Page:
I wanted to blog this for a time after i watched a shocking You Tube video, it is shocking not for the content but for how close many of us are to be crossing the line beyond a hobby and an addiction.
For starters let me tell you i am a videogame collector and check people in You Tube such as Petedorr, Happy Console Gamer and others into gaming, i came across this guy Luke Morse (lukemorse1) in a shotout from The Happy Console Gamer a couple months ago, this guy have an impressive amount of consoles and Candy Cabinets (japanese arcade machines, Neo Geo, etc) married and living in japan a life some of us dream to have and could think as perfect, but is it? check out this video before you continue reading:
Lukemorse1 have a lot of videos, gaming, unboxing, repairing stuff, etc, and as a collector is something you enjoy to watch but you dont realize how is people's life behind scenes when the camera is off.
of course none of us can grasp the whole issue just by watching his videos and listening to his words, im not judging her or Luke as only them know the facts behind their issues but i wanted to express my thoughts for a time now.
I remember the video atracting people like me to Luke's channel was this one by The Happy Console Gamer when he was unboxing a few systems he got in the mail from Lukemorse1 as it seems he had a closet full of consoles (the compulsory buying sprees in Hard Off) and was running out of space in home and was forced to sell some of them, at least i think he sold the consoles, but i believe he also used to give some away to some gamers in the community.
Luke's wife didnt leave him because he liked videogames so before some people into gaming curse her (as some i know has done) but the addictive shopping sprees, having not one but 4 or 5 of the same console, going to Hard Off and pick one more he can have fun repairing/polishing and ending storing away in the closet, having several copies of the same game and buying more (of the same game) because he find it a bargain and stuff like that is what i think started to add gas to the fir and having their kid in the hospital a couple weeks this happened i think made guilts and flames to arise between them (as it happened to a friend of mine).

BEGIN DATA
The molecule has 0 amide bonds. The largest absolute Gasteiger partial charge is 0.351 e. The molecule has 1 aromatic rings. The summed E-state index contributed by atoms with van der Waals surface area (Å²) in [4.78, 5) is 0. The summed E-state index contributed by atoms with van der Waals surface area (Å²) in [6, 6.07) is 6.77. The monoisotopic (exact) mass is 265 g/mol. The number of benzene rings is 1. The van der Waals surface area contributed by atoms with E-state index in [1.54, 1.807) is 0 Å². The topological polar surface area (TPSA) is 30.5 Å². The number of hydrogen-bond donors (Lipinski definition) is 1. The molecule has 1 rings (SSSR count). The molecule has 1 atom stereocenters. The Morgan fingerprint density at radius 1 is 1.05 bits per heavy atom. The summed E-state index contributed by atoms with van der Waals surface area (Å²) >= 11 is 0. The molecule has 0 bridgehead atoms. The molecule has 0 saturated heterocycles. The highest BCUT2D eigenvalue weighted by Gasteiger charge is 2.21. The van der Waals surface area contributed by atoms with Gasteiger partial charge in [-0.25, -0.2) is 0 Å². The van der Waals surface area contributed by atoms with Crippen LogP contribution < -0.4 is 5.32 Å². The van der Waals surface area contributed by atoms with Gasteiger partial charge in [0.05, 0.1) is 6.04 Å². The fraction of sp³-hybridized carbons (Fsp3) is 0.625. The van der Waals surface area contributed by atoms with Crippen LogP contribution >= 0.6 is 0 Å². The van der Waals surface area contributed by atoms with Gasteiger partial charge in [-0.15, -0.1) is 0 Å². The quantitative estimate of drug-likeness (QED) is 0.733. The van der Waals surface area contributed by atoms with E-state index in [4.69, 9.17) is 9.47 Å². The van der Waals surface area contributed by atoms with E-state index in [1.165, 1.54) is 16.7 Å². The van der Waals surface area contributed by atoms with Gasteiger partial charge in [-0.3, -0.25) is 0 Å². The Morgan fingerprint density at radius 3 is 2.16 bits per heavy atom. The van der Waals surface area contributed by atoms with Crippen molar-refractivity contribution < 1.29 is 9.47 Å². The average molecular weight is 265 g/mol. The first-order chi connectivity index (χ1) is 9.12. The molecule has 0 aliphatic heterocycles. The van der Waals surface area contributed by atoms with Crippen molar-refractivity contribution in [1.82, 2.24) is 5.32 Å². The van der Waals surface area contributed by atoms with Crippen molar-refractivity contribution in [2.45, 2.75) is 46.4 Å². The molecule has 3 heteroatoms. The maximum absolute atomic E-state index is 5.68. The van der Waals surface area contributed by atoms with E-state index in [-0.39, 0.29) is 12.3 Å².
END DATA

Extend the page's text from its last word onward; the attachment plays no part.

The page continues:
I dont think there's something wrong in gaming, nor in collecting or having the hobby to fix and put back in shape old consoles, but when you cant stop to buy after you have 3 or 4 working systems and you run out of space in your house, abusing your credit card and spend most of your time alone doing that, you have to see something is not a hobby but an addiction. i bet, if he could buy a cheap console, fix, polish and sell over ebay making a profit (not because he want to have more money) i dont think his situation ended like this (of course im just assuming)
For some of us collectors, watching Luke's last video was somethingtrully shocking as is something so close to our reality, how often we find that desired game, manga, figure or collectible and we even end in red numbers in our bank accounts just to have it leaving family or priorities aside?
that video is a human mirror for many of us out there, i do hope and wish the best for luke and maybe someday he will make a comeback, that day i wish to see luke's kid playing along with him in those arcades, luke dont need to quit his hobby but to share it with his own family, i know quite some gamers in You Tube that miss him and felt affected and trully depressed by that video, many of us feel his pain.
I have always said we all can take good and bad things from everything in life, name it a book, a movie, comic or even a good drink of beer, but everything that ends in a compulsory excess cant be good not even sports (we have seen steroids and even players die in the field from heart attacks)
i am not sure i worded everything as i wanted here, but felt the need to psot something for a time now and hopefully Luke's experience will help many of us out there to keep our hobbies and priorities in place, until next time, thanks for reading.
Hace 2 meses